And one of the great things to help in all this is when you can have friends over for dinner, to share in the bounty of your shopping trip. Soup is natural for this, and I recently made David Lebovitz’s split pea soup, with bacon and onion and potato, served (per his suggestion) alongside good bread smeared with blue cheese, which cuts right through the earthy solidity of the soup and sets things spinning. Share a good wine, gather a few friends, and enjoy the glow of community, comfort, and a well-stocked meat case.

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Slow Sunday Jam 2.23.2014


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With my wife being gone so much for military duty, I’ve been thinking a lot about the ways I take care of myself when she’s gone. When she’s here, of course, things are different:  we can rely on each other, we are accountable to one another, and we set our scheduled in tandem. But when she’s gone, it’s a whole other story, for her and for me.

I have tended towards two possible directions:  the first is to take good care of myself, exercising, seeing friends, working hard, and eating well; the second is to have a few days of wallowing, to order pizza, binge-watch TV shows on Netflix, and generally act like a teenager whose parents have gone away on vacation, left her $50, and asked her to remember to take the dog for walks.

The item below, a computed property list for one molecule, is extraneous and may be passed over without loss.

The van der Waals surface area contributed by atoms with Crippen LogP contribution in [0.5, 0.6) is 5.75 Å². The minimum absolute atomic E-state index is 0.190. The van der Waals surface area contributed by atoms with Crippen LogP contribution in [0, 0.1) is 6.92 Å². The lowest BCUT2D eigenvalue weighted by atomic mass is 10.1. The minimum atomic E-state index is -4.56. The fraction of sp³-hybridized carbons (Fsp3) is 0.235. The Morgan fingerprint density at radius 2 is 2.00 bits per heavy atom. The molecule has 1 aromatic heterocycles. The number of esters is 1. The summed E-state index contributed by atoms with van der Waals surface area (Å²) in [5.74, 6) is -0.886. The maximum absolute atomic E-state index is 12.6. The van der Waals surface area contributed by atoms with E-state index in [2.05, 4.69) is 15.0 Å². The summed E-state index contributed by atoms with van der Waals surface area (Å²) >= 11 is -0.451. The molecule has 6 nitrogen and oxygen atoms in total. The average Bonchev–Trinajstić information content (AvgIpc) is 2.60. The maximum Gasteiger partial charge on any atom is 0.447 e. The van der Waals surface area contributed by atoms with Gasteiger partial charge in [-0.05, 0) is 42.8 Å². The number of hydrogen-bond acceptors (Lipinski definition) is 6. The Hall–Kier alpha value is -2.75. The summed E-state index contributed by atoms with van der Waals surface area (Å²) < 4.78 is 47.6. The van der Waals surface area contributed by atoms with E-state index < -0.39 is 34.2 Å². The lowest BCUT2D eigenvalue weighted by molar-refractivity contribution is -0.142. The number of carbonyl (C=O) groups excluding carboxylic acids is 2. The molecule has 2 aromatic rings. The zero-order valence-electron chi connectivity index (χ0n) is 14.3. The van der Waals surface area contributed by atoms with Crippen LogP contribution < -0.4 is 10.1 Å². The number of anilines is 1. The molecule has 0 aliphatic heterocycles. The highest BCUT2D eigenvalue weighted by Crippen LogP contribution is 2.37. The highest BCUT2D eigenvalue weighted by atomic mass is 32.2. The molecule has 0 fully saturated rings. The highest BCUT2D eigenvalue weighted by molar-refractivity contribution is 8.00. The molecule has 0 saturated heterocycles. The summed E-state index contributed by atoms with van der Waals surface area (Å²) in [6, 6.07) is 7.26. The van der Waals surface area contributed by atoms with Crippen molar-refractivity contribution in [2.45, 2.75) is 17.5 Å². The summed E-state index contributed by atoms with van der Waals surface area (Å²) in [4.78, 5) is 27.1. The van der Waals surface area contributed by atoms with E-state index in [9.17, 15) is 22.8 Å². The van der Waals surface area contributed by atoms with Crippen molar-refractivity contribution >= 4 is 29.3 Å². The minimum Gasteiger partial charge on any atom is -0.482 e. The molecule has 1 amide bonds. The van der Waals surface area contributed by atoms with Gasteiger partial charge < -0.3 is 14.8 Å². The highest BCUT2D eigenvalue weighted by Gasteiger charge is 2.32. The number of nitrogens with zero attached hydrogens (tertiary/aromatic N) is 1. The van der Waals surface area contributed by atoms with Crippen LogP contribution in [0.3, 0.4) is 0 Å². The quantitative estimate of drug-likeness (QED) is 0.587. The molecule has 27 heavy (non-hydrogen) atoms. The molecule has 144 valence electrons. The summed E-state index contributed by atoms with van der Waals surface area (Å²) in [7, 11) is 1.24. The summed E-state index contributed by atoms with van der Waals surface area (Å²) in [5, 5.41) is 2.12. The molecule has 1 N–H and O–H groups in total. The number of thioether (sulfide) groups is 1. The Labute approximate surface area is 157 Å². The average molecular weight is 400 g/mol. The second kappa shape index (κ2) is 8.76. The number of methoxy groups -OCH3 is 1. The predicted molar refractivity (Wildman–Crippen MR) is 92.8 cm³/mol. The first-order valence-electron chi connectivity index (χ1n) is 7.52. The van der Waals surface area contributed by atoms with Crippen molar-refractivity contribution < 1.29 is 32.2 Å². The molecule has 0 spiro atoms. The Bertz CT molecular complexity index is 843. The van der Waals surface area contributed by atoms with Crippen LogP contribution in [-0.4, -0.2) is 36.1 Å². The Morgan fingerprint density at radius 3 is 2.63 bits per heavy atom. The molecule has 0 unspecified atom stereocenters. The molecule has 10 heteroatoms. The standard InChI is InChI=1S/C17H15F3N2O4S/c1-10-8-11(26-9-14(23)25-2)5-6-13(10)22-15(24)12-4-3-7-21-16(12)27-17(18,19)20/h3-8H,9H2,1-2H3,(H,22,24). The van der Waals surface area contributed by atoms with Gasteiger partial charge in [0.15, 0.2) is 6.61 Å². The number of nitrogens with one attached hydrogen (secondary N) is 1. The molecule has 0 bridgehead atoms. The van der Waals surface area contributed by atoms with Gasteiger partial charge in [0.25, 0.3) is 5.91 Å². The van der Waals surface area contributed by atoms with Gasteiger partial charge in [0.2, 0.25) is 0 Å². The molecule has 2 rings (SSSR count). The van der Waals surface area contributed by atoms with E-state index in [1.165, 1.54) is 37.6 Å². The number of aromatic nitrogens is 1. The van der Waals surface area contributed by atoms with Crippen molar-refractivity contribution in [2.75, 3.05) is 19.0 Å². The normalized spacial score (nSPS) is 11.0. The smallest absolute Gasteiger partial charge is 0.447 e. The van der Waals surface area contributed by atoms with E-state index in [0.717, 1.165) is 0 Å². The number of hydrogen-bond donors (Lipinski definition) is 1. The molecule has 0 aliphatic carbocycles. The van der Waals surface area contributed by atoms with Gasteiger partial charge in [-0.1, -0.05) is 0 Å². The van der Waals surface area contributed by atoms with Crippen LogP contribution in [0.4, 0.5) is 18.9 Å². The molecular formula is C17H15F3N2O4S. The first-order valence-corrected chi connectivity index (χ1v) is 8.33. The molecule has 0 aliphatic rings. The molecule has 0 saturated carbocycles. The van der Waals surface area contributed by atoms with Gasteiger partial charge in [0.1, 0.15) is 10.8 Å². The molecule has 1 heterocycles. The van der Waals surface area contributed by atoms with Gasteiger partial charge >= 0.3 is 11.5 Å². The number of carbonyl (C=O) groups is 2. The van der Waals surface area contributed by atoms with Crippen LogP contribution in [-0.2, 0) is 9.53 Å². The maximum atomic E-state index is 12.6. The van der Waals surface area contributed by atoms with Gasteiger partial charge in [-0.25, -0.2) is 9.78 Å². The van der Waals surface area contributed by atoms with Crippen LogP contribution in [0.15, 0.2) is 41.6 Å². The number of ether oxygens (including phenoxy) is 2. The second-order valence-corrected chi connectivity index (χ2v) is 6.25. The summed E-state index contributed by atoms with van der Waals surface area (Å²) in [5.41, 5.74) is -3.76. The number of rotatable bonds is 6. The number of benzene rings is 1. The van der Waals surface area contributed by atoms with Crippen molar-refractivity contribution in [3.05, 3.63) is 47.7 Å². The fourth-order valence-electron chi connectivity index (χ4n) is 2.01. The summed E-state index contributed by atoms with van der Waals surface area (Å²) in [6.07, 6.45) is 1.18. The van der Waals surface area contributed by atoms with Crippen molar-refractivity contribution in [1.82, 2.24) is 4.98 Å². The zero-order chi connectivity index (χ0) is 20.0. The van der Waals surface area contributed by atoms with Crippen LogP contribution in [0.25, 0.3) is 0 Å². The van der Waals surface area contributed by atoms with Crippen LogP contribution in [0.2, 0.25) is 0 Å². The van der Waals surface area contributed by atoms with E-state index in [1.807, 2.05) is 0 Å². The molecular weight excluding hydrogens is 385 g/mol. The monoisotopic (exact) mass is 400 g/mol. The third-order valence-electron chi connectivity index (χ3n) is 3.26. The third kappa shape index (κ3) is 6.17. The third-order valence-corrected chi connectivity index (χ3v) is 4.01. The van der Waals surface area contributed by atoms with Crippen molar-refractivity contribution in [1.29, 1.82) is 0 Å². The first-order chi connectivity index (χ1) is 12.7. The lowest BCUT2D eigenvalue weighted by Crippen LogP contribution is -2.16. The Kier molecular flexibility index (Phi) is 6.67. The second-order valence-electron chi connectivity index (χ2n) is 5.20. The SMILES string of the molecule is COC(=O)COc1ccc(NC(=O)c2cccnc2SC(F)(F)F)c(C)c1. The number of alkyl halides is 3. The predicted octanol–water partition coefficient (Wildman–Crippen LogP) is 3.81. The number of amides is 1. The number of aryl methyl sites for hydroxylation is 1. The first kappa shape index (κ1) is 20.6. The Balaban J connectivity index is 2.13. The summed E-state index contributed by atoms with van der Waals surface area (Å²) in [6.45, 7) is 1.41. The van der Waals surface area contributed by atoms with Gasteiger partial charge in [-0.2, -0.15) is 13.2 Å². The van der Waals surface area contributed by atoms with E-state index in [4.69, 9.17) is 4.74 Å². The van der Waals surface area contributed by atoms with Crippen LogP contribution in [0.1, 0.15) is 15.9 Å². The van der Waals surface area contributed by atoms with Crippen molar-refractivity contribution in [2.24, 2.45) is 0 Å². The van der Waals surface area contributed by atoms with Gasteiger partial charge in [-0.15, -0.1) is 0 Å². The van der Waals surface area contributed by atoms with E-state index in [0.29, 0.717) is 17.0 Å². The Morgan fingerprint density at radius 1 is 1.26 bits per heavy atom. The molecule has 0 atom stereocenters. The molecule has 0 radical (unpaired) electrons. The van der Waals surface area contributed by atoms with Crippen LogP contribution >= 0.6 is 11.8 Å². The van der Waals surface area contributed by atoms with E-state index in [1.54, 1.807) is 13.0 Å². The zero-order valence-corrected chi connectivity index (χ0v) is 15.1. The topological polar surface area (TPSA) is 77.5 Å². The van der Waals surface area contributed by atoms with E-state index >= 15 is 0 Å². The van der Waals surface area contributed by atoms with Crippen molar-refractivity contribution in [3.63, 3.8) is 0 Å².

And the conclusion that I’ve come to is that both directions are valid. And really, it will always be a toss-up, not just from one period of time to another, but from one day to the next, which will prevail.

This week’s Slow Sunday Jam encompasses both of these directions, putting health, work, entertainment, and food all right next to each other, showing that both approaches to living solo are ultimately just fine.

Sunday, February 23, 2014

Speaking of a yummy breakfast – I shared a super delicious, somewhat healthy steel-cut oatmeal recipe this week. It’s Sunday morning; go make something good happen in your kitchen.

South Lake Tahoe, CA

South Lake Tahoe, CA

Parallel Work + Steel-Cut Oats


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I’ve long been a fan of writer dates. Writing can be a lonely endeavor, so in graduate school, a group of friends and I would get together to work in tandem at coffee shops. A friend labelled this parallel working, much like when young toddlers get together for parallel play:  not really playing with each other, but rather next to each other, learning to play around other kids, a stepping stone to playing with them.

Parallel work functions the same way:  we write near each other, not in collaboration. For me, this was a great way to meet my need for human interaction while still hunkering down and writing. When I need a break and I come up for air, there are friends nearby. We encourage each other with our own work.

Truth be told, writing dates are one of the biggest things I miss since moving away to California. Gone are the days when my writer friends and I would meet up at a local coffee shop, or in one of our living rooms, and work, tapping away at our computers, stopping every so often to float ideas out there, or to seek encouragement, or to express frustration. In California, I write on an island. Thank goodness the island has Wifi.